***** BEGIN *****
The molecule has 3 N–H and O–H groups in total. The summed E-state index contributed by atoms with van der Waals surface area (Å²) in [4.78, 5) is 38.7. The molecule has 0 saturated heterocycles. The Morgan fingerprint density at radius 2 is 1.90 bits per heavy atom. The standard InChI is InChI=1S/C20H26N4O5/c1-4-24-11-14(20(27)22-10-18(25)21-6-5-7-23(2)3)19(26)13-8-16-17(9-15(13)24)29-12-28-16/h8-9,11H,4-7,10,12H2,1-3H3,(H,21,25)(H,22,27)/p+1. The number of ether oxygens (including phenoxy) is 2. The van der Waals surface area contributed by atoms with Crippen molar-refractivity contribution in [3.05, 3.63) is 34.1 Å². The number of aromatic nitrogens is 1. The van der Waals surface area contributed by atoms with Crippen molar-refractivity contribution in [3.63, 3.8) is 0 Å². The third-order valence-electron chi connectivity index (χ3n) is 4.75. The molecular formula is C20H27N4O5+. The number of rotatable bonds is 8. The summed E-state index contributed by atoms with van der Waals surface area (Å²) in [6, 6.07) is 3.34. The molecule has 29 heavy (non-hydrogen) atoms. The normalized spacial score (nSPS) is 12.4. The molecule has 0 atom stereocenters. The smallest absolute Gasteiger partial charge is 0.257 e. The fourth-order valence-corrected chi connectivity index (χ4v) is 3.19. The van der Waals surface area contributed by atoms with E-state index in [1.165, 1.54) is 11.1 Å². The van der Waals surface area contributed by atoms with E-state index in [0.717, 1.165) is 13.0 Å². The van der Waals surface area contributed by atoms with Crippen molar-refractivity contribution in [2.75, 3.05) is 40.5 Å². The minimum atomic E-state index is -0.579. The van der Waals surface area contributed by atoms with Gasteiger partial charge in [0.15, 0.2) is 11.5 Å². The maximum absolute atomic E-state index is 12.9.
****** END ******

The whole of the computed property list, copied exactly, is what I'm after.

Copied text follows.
The molecule has 3 N–H and O–H groups in total. The summed E-state index contributed by atoms with van der Waals surface area (Å²) in [4.78, 5) is 38.7. The molecule has 0 saturated heterocycles. The Morgan fingerprint density at radius 2 is 1.90 bits per heavy atom. The standard InChI is InChI=1S/C20H26N4O5/c1-4-24-11-14(20(27)22-10-18(25)21-6-5-7-23(2)3)19(26)13-8-16-17(9-15(13)24)29-12-28-16/h8-9,11H,4-7,10,12H2,1-3H3,(H,21,25)(H,22,27)/p+1. The number of ether oxygens (including phenoxy) is 2. The van der Waals surface area contributed by atoms with Crippen molar-refractivity contribution in [3.05, 3.63) is 34.1 Å². The number of aromatic nitrogens is 1. The van der Waals surface area contributed by atoms with Crippen molar-refractivity contribution in [3.63, 3.8) is 0 Å². The third-order valence-electron chi connectivity index (χ3n) is 4.75. The molecular formula is C20H27N4O5+. The number of rotatable bonds is 8. The summed E-state index contributed by atoms with van der Waals surface area (Å²) in [6, 6.07) is 3.34. The molecule has 29 heavy (non-hydrogen) atoms. The normalized spacial score (nSPS) is 12.4. The molecule has 0 atom stereocenters. The smallest absolute Gasteiger partial charge is 0.257 e. The fourth-order valence-corrected chi connectivity index (χ4v) is 3.19. The van der Waals surface area contributed by atoms with E-state index in [1.165, 1.54) is 11.1 Å². The van der Waals surface area contributed by atoms with E-state index in [0.717, 1.165) is 13.0 Å². The van der Waals surface area contributed by atoms with Crippen molar-refractivity contribution in [2.75, 3.05) is 40.5 Å². The minimum atomic E-state index is -0.579. The van der Waals surface area contributed by atoms with Gasteiger partial charge in [0.15, 0.2) is 11.5 Å². The maximum absolute atomic E-state index is 12.9.